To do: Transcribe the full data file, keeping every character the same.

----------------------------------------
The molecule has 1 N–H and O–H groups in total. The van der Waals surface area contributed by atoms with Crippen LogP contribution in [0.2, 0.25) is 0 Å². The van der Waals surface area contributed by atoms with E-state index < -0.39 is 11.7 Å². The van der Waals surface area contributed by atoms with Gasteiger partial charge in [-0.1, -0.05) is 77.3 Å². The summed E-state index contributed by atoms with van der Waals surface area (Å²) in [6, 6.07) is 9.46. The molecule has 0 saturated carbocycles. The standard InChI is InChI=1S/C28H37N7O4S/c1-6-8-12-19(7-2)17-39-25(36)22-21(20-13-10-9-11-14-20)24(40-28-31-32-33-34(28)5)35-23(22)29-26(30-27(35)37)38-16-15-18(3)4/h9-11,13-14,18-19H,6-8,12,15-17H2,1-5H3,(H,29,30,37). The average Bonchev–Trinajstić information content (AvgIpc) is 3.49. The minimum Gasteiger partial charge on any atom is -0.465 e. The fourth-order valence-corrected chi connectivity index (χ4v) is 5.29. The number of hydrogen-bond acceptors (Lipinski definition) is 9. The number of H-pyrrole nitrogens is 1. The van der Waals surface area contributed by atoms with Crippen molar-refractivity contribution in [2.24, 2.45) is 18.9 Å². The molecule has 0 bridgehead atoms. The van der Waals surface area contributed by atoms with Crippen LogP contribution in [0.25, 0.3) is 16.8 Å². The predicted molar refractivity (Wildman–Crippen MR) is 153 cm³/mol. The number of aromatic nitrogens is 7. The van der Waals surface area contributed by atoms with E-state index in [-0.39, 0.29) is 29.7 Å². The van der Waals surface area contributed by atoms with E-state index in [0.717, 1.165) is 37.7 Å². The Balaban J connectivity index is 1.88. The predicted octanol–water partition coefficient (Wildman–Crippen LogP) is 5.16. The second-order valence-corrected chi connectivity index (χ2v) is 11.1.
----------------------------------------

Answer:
The molecule has 1 N–H and O–H groups in total. The van der Waals surface area contributed by atoms with Crippen LogP contribution in [0.2, 0.25) is 0 Å². The van der Waals surface area contributed by atoms with E-state index < -0.39 is 11.7 Å². The van der Waals surface area contributed by atoms with Gasteiger partial charge in [-0.1, -0.05) is 77.3 Å². The summed E-state index contributed by atoms with van der Waals surface area (Å²) in [6, 6.07) is 9.46. The molecule has 0 saturated carbocycles. The standard InChI is InChI=1S/C28H37N7O4S/c1-6-8-12-19(7-2)17-39-25(36)22-21(20-13-10-9-11-14-20)24(40-28-31-32-33-34(28)5)35-23(22)29-26(30-27(35)37)38-16-15-18(3)4/h9-11,13-14,18-19H,6-8,12,15-17H2,1-5H3,(H,29,30,37). The average Bonchev–Trinajstić information content (AvgIpc) is 3.49. The minimum Gasteiger partial charge on any atom is -0.465 e. The fourth-order valence-corrected chi connectivity index (χ4v) is 5.29. The number of hydrogen-bond acceptors (Lipinski definition) is 9. The number of H-pyrrole nitrogens is 1. The van der Waals surface area contributed by atoms with Crippen molar-refractivity contribution in [2.24, 2.45) is 18.9 Å². The molecule has 0 bridgehead atoms. The van der Waals surface area contributed by atoms with Crippen LogP contribution in [0.25, 0.3) is 16.8 Å². The predicted molar refractivity (Wildman–Crippen MR) is 153 cm³/mol. The number of aromatic nitrogens is 7. The van der Waals surface area contributed by atoms with E-state index in [-0.39, 0.29) is 29.7 Å². The van der Waals surface area contributed by atoms with E-state index in [0.717, 1.165) is 37.7 Å². The Balaban J connectivity index is 1.88. The predicted octanol–water partition coefficient (Wildman–Crippen LogP) is 5.16. The second-order valence-corrected chi connectivity index (χ2v) is 11.1.